Refuge

Salvation ... comes from the Lord ... because they take refuge in him. (Psalm 37:39-40)

Sunday, December 1, 2013

Loss to Victory - Part 3


            Reading the April 7th and May 5th posts will give you background to understand this one better.  This post continues with more specific concerns and personal experiences on the topic.   
            In Part 2 I discussed the devaluation to human life and lowering of quality of life as evidenced by the acceptance of abortion in the past few decades. The trial last month of Philadelphia abortionist Kermit Gosnell brings to the light some of the darkness surrounding the abortion industry. The formal charges centered around the deaths of four babies who were born and  could have survived had they been given medical attention and the death of a mother who overdosed on drugs administered by an untrained assistant. Emergency personnel trying to save the mother's life were barricaded from entry, at least in part to hide the evil proceedings going on inside the building.   Many say these types of conditions are the norm, not the exception, for abortion facilities.  If death is intended as the outcome for the baby, why should we be surprised of the unsanitary and illegal practices of abortuaries? 
            In a similar line of thinking, if our hearts become callous toward the plight of preborn children being treated unjustly, abused, and killed in their mother's womb, why would it surprise us that injustice, abuse, and social ills  in general would be occurring in greater numbers than ever in our society?   Three thousand years later, the truth of Psalm 41 still commands our attention: "Blessed is he who has regard for the weak; the LORD delivers him in times of trouble" (v1).   The strength of a community is known by its weakest link.  There is a direct connection between genuinely helping the poor and needy and God's blessing and favor resting on a community.  I believe God calls his people (in our nation) to confess and repent for not taking this truth seriously enough (see previous posts).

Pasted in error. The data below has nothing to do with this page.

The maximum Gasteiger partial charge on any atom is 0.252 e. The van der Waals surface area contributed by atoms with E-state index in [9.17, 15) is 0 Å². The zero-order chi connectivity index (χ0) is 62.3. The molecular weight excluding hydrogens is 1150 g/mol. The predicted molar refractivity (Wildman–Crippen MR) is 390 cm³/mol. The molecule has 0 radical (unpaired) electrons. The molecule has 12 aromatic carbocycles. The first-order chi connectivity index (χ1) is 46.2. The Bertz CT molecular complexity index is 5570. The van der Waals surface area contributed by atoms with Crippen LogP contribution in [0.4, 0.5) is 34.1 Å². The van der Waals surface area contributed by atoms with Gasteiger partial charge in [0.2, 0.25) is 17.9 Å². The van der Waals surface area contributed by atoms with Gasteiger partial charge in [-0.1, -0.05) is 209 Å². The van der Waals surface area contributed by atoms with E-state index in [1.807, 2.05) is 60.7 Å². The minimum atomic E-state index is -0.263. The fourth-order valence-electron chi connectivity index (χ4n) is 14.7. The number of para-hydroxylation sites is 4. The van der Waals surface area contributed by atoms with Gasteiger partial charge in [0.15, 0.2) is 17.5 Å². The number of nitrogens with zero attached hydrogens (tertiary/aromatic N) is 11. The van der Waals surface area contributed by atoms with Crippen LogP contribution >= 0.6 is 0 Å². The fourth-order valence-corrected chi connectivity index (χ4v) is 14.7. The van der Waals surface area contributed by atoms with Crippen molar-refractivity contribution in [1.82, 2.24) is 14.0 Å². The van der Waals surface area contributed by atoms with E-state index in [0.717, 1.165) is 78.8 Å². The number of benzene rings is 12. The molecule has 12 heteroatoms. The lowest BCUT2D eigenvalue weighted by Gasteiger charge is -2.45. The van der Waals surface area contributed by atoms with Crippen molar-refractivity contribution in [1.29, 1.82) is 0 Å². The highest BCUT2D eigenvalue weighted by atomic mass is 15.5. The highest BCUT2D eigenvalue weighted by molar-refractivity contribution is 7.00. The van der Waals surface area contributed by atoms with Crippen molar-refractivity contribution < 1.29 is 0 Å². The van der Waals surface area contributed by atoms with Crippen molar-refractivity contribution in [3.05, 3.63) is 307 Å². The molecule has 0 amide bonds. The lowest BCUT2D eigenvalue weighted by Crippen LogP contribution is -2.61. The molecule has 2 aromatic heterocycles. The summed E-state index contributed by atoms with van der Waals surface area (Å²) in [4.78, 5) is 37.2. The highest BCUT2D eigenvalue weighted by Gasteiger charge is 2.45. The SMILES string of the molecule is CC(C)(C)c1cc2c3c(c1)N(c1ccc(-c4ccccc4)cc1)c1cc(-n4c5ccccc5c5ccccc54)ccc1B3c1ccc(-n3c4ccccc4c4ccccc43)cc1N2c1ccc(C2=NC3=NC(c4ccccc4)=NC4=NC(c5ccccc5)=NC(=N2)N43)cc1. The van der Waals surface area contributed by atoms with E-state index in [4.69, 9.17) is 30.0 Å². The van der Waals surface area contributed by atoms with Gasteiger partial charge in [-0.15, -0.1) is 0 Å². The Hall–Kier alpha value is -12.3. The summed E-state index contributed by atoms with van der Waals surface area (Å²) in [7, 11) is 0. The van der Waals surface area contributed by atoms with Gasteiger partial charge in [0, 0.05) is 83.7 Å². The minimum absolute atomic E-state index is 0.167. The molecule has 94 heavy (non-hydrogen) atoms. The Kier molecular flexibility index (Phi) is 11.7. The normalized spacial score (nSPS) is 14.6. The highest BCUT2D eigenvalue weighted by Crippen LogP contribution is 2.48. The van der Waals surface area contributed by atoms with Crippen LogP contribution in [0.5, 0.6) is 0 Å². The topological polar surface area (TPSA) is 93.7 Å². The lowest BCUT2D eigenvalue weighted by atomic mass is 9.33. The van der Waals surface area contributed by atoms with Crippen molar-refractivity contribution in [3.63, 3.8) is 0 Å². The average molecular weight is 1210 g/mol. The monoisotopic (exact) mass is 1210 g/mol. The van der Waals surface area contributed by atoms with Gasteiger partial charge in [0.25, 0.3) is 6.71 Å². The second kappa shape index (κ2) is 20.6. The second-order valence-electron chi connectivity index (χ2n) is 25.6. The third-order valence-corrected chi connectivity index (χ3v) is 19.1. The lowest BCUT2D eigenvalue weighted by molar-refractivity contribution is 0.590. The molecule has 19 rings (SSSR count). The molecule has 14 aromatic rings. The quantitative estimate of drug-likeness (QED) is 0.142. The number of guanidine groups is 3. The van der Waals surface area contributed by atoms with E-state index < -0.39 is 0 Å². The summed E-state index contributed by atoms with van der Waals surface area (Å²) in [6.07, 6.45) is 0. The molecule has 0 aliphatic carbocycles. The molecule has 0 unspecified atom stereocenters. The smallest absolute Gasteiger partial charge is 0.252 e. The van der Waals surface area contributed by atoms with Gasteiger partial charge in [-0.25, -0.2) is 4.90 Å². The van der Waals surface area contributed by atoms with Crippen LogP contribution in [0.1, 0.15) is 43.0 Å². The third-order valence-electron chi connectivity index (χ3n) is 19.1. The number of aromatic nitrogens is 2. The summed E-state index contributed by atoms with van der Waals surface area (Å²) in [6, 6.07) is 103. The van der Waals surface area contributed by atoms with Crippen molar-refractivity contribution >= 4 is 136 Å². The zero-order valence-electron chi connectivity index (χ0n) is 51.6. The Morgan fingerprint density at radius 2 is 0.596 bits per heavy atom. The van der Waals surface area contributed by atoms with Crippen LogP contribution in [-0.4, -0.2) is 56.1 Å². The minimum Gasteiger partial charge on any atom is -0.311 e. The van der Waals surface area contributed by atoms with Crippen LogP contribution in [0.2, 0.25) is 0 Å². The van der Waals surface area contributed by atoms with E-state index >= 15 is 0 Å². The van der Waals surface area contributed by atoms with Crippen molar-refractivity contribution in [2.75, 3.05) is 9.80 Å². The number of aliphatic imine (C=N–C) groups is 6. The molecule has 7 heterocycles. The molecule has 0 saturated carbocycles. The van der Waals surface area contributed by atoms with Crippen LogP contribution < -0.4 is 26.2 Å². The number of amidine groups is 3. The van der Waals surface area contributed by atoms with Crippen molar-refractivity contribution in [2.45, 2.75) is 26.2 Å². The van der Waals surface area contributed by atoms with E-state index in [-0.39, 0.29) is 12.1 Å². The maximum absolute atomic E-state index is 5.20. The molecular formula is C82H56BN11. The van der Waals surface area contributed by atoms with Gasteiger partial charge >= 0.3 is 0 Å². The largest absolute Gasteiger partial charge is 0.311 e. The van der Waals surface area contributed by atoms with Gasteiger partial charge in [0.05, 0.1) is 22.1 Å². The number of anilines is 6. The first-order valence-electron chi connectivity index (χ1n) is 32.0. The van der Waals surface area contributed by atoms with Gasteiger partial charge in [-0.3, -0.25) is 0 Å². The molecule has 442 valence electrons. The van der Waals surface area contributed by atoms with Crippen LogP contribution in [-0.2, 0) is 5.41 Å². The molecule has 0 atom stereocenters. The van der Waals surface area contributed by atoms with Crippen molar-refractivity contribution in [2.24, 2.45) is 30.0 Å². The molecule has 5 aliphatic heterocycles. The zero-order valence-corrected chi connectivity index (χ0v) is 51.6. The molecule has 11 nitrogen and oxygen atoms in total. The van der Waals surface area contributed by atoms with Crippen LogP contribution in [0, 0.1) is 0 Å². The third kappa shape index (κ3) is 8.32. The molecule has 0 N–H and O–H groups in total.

Acceptance of abortion has led to the slippery slope of devaluing life and other things like euthanasia, infanticide, respect for gender of birth, and even the sacredness of marriage. Some people groups have been affected more than others. It is commonly recognized that  70% of abortion facilities are located in so-called 'minority neighborhoods.'  Certain ethnicities have been targeted more that others.
The casualness of abortion has also contributed greatly to a decline in love and respect for post-birth persons with disabilities.  Lives not worth saving in the womb has translated into lives not esteemed merely for their humanness. 
Pre-born children fit the category of persons with disabilities as well since their abilities to survive outside the womb are not developed.  In God's sight, worthfulness has nothing to do with ability  Romams 12 1-2  reminds us that offering our body to God is a spiritual act of worship.  All we have to offer is what God gave us to offer.  Psalm 139 tells us that He created us and formed us as he wills.  Therefore, our body as He created it should be respected and valued.   This view of our body is in contrast to a world view with emphasis being placed on performance and productivity.